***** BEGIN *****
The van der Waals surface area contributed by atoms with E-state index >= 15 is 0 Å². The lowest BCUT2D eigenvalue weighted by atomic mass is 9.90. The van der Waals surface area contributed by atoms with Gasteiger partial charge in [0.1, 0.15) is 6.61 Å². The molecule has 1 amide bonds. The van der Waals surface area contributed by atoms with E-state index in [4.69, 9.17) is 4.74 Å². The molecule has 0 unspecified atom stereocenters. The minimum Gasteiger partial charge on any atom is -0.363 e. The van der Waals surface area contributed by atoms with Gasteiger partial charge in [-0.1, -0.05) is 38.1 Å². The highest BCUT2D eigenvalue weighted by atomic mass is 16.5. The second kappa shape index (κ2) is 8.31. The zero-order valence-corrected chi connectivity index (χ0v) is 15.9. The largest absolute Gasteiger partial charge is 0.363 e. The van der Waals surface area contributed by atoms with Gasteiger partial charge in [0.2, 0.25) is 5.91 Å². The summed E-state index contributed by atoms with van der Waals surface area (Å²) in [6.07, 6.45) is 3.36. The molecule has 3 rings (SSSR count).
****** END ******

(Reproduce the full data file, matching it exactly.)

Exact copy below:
The van der Waals surface area contributed by atoms with E-state index >= 15 is 0 Å². The lowest BCUT2D eigenvalue weighted by atomic mass is 9.90. The van der Waals surface area contributed by atoms with Gasteiger partial charge in [0.1, 0.15) is 6.61 Å². The molecule has 1 amide bonds. The van der Waals surface area contributed by atoms with E-state index in [4.69, 9.17) is 4.74 Å². The molecule has 0 unspecified atom stereocenters. The minimum Gasteiger partial charge on any atom is -0.363 e. The van der Waals surface area contributed by atoms with Gasteiger partial charge in [-0.1, -0.05) is 38.1 Å². The highest BCUT2D eigenvalue weighted by atomic mass is 16.5. The second kappa shape index (κ2) is 8.31. The zero-order valence-corrected chi connectivity index (χ0v) is 15.9. The largest absolute Gasteiger partial charge is 0.363 e. The van der Waals surface area contributed by atoms with Gasteiger partial charge in [0.2, 0.25) is 5.91 Å². The summed E-state index contributed by atoms with van der Waals surface area (Å²) in [6.07, 6.45) is 3.36. The molecule has 3 rings (SSSR count).